Melissa Rosenberg, the show's executive producer, told Canwest News Service at the time that this was a "worst fears" situation, and one that the show's creators "worried about from the beginning."

In interviews with investigators, Conley also allegedly likened his desire to kill to a craving a person gets when they want a particular food.

"He analogized the murder to when someone wants a hamburger," said Negangard. "He said that when someone wants a hamburger they've just got to have it."

Conley allegedly admitted to strangling his brother on Saturday night when their parents were both at work. Stuffing his brother's dead body in the back of his car, he then drove to his girlfriend's house where he spent the night.

Sometime the next day, authorities said Conley dumped his brother's body in a park just a few hundred yards from where the 10-year-old attended elementary school.

The next morning Conley was asked by his parents – both of whom Negangard said work night shifts – where his little brother was. Conley told his parents that his little brother was at his grandmother's home, which is apparently not unusual.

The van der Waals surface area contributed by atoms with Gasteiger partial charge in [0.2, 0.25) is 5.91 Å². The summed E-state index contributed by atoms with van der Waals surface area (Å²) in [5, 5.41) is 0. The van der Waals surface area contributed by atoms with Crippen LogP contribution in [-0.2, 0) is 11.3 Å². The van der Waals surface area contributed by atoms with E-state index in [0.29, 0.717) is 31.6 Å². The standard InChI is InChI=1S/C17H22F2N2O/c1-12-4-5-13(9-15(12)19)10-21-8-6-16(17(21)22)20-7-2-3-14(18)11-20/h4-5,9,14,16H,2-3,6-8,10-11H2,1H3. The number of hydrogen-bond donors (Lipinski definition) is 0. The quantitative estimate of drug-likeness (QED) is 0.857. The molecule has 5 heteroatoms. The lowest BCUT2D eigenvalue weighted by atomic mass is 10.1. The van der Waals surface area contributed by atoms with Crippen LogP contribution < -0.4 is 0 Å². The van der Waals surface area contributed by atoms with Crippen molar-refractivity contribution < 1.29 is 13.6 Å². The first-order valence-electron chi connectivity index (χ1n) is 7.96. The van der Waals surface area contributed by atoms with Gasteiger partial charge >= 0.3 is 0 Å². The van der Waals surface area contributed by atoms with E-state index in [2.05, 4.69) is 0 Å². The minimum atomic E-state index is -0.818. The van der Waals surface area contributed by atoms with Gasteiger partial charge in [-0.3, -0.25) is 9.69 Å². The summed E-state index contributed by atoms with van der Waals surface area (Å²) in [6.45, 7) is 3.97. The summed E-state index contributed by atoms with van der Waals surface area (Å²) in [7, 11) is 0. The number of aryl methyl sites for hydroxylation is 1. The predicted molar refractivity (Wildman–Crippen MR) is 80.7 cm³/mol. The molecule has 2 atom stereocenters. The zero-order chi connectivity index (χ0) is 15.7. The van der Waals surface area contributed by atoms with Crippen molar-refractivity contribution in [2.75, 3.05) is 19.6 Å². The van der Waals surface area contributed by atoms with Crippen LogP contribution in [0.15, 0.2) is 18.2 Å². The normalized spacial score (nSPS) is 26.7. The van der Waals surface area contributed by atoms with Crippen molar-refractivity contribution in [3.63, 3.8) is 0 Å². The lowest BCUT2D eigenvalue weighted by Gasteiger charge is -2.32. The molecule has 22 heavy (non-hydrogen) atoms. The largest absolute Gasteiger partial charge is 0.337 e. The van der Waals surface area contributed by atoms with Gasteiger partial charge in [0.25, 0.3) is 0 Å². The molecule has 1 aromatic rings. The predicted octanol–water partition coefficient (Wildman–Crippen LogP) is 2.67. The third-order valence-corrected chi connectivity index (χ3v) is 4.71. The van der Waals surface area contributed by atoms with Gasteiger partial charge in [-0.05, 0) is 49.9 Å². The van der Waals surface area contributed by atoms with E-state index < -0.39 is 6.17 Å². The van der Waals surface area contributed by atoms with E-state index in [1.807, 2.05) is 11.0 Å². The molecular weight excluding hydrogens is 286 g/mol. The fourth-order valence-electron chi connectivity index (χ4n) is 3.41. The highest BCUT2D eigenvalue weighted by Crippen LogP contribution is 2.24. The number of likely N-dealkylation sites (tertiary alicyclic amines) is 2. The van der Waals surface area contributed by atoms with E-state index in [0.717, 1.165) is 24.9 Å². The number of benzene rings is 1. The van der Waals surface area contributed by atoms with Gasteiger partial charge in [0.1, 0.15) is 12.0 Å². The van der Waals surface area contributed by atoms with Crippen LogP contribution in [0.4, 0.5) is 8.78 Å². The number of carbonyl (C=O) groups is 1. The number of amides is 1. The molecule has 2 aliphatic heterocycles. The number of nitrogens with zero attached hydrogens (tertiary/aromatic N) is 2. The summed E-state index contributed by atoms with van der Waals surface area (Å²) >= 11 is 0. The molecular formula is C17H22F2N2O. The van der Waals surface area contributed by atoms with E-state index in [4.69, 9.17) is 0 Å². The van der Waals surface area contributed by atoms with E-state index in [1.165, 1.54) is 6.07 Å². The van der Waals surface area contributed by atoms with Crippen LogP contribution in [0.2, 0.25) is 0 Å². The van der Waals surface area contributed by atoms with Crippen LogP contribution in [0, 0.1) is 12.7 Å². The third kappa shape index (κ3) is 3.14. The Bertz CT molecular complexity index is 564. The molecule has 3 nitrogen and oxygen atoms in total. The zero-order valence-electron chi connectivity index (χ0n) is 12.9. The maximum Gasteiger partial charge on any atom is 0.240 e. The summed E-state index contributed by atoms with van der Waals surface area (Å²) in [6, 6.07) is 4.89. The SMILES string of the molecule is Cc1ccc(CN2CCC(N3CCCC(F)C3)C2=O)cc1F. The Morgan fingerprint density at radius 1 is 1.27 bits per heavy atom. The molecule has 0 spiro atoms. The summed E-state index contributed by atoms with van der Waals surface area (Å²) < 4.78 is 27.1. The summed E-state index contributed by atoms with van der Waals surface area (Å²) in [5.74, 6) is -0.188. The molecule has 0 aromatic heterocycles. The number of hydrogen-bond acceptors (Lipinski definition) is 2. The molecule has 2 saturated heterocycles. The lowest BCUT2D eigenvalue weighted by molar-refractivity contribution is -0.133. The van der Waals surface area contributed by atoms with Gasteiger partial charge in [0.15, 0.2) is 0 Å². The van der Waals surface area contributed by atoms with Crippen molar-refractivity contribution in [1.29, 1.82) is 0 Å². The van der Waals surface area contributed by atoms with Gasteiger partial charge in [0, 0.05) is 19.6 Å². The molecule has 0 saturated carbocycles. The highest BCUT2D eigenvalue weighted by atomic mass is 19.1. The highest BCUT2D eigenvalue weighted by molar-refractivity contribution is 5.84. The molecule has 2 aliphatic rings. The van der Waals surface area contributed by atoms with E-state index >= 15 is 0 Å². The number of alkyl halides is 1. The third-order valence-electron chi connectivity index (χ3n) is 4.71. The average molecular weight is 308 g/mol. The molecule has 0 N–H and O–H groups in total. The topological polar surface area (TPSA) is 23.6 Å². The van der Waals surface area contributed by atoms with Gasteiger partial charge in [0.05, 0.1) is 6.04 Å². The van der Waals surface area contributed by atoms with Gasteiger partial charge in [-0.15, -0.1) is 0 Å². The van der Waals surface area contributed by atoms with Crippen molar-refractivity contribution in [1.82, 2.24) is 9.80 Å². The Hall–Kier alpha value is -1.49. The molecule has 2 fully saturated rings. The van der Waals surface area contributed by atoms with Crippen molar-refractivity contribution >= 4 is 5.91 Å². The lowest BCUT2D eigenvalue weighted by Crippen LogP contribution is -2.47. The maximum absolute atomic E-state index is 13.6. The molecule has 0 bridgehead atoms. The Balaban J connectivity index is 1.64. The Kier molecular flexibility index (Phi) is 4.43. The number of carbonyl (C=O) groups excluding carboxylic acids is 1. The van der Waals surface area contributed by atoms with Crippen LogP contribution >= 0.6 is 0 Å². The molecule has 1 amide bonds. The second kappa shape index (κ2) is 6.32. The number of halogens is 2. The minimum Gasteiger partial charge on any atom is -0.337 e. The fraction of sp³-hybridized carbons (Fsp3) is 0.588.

But when asked to pick up his brother a few hours later, Conley drove to the police station and turned himself in.

"The defendant walked into the police station and indicated that he had killed his brother," Negangard said. Later, Conley told authorities that he had been having trouble sleeping, the prosecutor said.

Conley was apparently recently pulled out of school, but a reason was not given, according to authorities.

Conley Case Comes in Wake Of Several Other Teen Crimes

Because of state law, Conley is not eligible for the death penalty but could be sentenced to 65 years in prison.

Prosecutors have said they will campaign for Conley to get life without parole if he's convicted.

Conley's alleged murder of his brother comes in the wake of several other gruesome teen crimes.